Students at Southside Charter Academy recently had their gears turning, competing in two different robotics competitions, the Syracuse City School District VEX IQ Competition and the VEX IQ Next Level Robotics Challenge at the Milton J. Rubenstein Museum of Science & Technology (MOST).
Each year the competitions offer different challenges, requiring the teams to accomplish a task utilizing the robot they have built and programmed. The VEX IQ Next Level Robotics Challenge uses a robotics kit that was designed to be simple and easy for students to use. The competition consists of a STEM activity where each year students are challenged to complete an engineering task in the form of a game.
“The Southside Scholars Robotics are highly competitive during the Robotics Tournaments that they have participated in this season as they compete against teams from the surrounding areas and as far away as Niagara Falls and students from Pennsylvania,” said Dr. Jeff White, principal at Southside Academy Charter School.
At the VEX IQ Challenge events, students showcase their knowledge and skills in designing, building, repairing, and programming a robot, documenting their learning in an engineering notebook, and delivering a STEM Research Project presentation, with minimal adult assistance.
The robotics kits that the students utilized are made of structural pieces that snap together and come apart without tools, allowing for quick build times and easy modifications. A variety of gears, wheels, and other accessories allows for further customization of robots.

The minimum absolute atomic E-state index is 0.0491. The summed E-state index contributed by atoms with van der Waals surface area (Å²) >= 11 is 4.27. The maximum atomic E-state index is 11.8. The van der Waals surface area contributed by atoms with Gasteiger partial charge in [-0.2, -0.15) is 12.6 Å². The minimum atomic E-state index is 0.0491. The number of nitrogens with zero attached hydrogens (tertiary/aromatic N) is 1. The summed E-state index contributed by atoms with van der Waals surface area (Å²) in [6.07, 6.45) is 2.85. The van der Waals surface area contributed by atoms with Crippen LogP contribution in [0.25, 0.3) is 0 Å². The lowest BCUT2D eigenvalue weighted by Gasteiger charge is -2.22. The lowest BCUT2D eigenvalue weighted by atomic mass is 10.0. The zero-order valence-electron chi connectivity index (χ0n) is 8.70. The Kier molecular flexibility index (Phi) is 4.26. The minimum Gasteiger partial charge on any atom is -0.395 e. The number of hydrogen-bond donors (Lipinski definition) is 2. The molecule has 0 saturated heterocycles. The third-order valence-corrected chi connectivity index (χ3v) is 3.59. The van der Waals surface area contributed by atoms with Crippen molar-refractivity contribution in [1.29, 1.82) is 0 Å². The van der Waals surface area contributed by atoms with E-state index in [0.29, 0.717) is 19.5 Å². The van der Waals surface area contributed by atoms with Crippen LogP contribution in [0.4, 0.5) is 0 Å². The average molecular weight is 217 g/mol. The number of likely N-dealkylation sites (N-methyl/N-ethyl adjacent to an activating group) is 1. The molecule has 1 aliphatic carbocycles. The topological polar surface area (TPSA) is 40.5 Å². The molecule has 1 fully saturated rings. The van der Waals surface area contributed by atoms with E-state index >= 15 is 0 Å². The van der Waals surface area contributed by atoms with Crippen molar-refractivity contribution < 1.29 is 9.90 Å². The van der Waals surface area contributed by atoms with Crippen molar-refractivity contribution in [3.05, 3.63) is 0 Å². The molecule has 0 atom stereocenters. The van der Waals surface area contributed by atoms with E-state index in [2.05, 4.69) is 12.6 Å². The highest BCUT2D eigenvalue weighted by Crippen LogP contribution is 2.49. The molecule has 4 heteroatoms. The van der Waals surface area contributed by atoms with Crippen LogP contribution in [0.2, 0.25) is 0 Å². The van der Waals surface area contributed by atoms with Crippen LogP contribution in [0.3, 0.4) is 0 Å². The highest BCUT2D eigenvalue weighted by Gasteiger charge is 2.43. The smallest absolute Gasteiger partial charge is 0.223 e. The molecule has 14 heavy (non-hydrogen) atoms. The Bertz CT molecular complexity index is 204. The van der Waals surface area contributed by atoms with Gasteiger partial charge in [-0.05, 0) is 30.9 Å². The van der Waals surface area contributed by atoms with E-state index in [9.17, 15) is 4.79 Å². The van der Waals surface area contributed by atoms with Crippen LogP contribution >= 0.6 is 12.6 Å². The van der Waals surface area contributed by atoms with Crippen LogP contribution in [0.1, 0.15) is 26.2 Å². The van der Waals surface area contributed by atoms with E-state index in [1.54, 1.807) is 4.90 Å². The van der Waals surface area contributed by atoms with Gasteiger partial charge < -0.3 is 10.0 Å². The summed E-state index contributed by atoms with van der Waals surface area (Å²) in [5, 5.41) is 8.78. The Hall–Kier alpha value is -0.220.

“The robotics program focuses on STREAM integration and provides scholars with additional learning experiences outside of our regular school programming. STREAM is a unique approach to teaching that uses science, technology, robotics, engineering, arts, and math to connect the dots for authentic, deep learning for our scholars who participate in the program,” said White.
Southside entered three teams into the competitions, Space Jam, Apollo Dream Team, and the Crazy Craters. Both events were open to students in grades four through eight where families and the public were invited to watch the competition.
“This program has put our school on a whole new competitive playing field! The competition was amazing, and the students were so excited!” said Chrystal Guarasci, dean of middle school at Southside.
This was the second year of the Southside Robotics Club and the second year of participation in this challenge at The MOST. The club meets twice a week during the Robotics Season which falls from November to February.